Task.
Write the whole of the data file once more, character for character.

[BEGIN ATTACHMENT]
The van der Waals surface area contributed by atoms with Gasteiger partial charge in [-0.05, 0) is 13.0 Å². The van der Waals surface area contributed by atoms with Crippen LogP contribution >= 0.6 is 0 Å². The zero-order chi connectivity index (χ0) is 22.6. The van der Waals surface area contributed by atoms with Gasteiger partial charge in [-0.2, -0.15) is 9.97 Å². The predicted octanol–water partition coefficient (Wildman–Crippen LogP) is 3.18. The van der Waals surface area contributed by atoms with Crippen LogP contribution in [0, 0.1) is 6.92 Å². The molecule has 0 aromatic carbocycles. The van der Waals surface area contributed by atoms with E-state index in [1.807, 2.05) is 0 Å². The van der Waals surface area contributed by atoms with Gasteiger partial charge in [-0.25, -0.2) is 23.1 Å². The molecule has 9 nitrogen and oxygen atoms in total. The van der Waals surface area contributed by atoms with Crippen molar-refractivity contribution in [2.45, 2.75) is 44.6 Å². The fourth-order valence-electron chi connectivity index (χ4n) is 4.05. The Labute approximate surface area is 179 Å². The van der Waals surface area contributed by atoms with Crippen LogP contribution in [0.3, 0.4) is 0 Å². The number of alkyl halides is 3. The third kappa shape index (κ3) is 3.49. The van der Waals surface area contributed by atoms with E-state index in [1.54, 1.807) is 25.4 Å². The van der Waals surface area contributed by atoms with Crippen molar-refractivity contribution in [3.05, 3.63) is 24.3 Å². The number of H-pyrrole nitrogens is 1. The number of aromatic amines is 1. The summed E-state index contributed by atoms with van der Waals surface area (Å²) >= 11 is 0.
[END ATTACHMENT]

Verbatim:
The van der Waals surface area contributed by atoms with Gasteiger partial charge in [-0.05, 0) is 13.0 Å². The van der Waals surface area contributed by atoms with Crippen LogP contribution >= 0.6 is 0 Å². The zero-order chi connectivity index (χ0) is 22.6. The van der Waals surface area contributed by atoms with Gasteiger partial charge in [-0.2, -0.15) is 9.97 Å². The predicted octanol–water partition coefficient (Wildman–Crippen LogP) is 3.18. The van der Waals surface area contributed by atoms with Crippen LogP contribution in [0, 0.1) is 6.92 Å². The molecule has 0 aromatic carbocycles. The van der Waals surface area contributed by atoms with E-state index in [1.807, 2.05) is 0 Å². The van der Waals surface area contributed by atoms with Gasteiger partial charge in [-0.25, -0.2) is 23.1 Å². The molecule has 9 nitrogen and oxygen atoms in total. The van der Waals surface area contributed by atoms with Crippen molar-refractivity contribution in [2.45, 2.75) is 44.6 Å². The fourth-order valence-electron chi connectivity index (χ4n) is 4.05. The Labute approximate surface area is 179 Å². The van der Waals surface area contributed by atoms with Crippen LogP contribution in [0.3, 0.4) is 0 Å². The number of alkyl halides is 3. The third kappa shape index (κ3) is 3.49. The van der Waals surface area contributed by atoms with E-state index in [1.54, 1.807) is 25.4 Å². The van der Waals surface area contributed by atoms with Crippen molar-refractivity contribution in [3.05, 3.63) is 24.3 Å². The number of H-pyrrole nitrogens is 1. The number of aromatic amines is 1. The summed E-state index contributed by atoms with van der Waals surface area (Å²) >= 11 is 0.